Roadside Bomb In Southern Iraq Kills At Least 16 Shiite Pilgrims

Roadside Bomb In Southern Iraq Kills At Least 16 Shiite Pilgrims
March 12th, 2008  
Team Infidel

Topic: Roadside Bomb In Southern Iraq Kills At Least 16 Shiite Pilgrims

Roadside Bomb In Southern Iraq Kills At Least 16 Shiite Pilgrims
Washington Post
March 12, 2008
Pg. 10
By Joshua Partlow and Saad Sarhan, Washington Post Foreign Service
BAGHDAD, March 11 -- A roadside bomb exploded in southern Iraq on Tuesday as a busload of Shiite pilgrims passed by, killing at least 16 people in the latest in a spate of bombings in the country.
The bus was carrying residents home to Basra after a visit to the Shiite shrines in two other southern cities, Karbala and Najaf. The "huge roadside bomb" blew up about 2:40 p.m. near Nasiriyah, according to Capt. Ali Mohammed of the Nasiriyah police. The blast destroyed the bus and also wounded 22 people, Iraqi officials said.
Shiite pilgrims traveling to and from shrines have been a constant target of insurgent attacks in recent years. Last month, a suicide bomber killed at least 40 pilgrims who were marching near the town of Iskandariyah to mark Arbaeen, the end of a 40-day commemorative period of mourning for Imam Hussein, the prophet Muhammad's grandson.
Iraqi authorities have gone to great lengths to try to secure the routes used by hundreds of thousands of pilgrims, but the attacks persist. The killings have influenced Iraq's sectarian warfare, according to American military commanders, leading Shiite militias to work to drive Sunnis from neighborhoods that border Baghdad's main road to southern Iraq.
Maj. Nasir al-Majidi, spokesman for the security services in Dhi Qar province, said the bombing was meant to target a passing U.S. military convoy but instead hit the pilgrims. All the people killed were from Basra, and most of the injured were women and children, he said.
On Tuesday, the American military announced that three U.S. soldiers had been killed the day before by a roadside bomb that exploded near their patrol in Diyala province, north of Baghdad. An interpreter was also killed. The deaths pushed Monday's toll up to eight Americans, including five soldiers killed by a suicide bomber in western Baghdad.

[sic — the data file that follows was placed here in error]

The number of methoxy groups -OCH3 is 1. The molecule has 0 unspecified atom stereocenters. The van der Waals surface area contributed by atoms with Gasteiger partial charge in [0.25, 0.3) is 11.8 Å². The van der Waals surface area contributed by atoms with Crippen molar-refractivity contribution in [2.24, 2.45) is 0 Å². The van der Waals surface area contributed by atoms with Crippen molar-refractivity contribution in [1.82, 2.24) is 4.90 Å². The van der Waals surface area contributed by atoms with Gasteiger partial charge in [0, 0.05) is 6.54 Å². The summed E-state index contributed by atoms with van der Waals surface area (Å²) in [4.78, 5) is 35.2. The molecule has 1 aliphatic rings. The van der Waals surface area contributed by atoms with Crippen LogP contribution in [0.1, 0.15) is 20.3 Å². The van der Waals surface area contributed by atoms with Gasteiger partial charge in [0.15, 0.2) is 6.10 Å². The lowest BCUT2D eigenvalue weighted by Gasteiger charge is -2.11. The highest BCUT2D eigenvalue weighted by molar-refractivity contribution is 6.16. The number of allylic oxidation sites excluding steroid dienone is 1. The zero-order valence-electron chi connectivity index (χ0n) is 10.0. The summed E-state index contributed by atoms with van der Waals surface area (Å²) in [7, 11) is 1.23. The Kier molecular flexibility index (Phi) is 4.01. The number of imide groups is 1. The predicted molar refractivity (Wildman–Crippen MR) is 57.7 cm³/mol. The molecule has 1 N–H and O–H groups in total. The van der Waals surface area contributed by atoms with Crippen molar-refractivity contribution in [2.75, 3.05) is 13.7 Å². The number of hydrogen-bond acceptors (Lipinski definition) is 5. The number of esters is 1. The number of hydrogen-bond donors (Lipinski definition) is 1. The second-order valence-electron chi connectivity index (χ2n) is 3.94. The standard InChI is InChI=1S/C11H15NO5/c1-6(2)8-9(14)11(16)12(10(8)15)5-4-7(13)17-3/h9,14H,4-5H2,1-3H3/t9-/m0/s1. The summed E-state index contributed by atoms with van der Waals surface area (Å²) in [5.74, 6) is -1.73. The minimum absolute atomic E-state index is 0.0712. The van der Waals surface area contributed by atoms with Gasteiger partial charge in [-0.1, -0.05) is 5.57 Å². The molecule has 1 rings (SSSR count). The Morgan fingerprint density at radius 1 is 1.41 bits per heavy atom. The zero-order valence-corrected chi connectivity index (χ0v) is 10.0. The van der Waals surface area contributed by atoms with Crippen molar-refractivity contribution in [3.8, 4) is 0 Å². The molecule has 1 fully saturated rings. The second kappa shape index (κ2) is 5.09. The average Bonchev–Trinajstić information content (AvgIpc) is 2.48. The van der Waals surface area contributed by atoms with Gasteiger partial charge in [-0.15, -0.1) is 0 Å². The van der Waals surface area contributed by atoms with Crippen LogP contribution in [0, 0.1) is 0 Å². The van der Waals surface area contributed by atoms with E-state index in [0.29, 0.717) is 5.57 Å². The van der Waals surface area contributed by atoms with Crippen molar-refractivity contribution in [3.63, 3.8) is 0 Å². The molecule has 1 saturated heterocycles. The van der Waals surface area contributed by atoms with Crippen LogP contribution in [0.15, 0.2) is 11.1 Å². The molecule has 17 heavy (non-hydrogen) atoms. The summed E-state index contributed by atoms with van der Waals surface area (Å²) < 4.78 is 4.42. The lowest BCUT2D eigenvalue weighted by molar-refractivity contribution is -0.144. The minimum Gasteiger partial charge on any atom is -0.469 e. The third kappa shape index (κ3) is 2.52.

U.S. military officials have said in recent days that they have noticed an increase in attacks but that they do not believe it has changed the overall trend of declining violence over the past several months.
In other violence Tuesday, 14 people were killed in fighting in Kut, southeast of Baghdad, between Iraqi security forces and the Mahdi Army, a Shiite militia, the Reuters news agency reported.
A suicide car bomb blew up at a checkpoint of a U.S.-backed local security group in Duluiyah, near Balad in northern Iraq. The blast killed four of the local fighters as well as three Iraqi police officers, according to Iraqi police.
And another mass grave, the second in a week, was discovered in Iraq. Iraqi police found 20 bodies, including some corpses of children, during a raid on a farm in the Jalam area south of Samarra.
Special correspondent Zaid Sabah in Baghdad and other Washington Post staff in Iraq contributed to this report.

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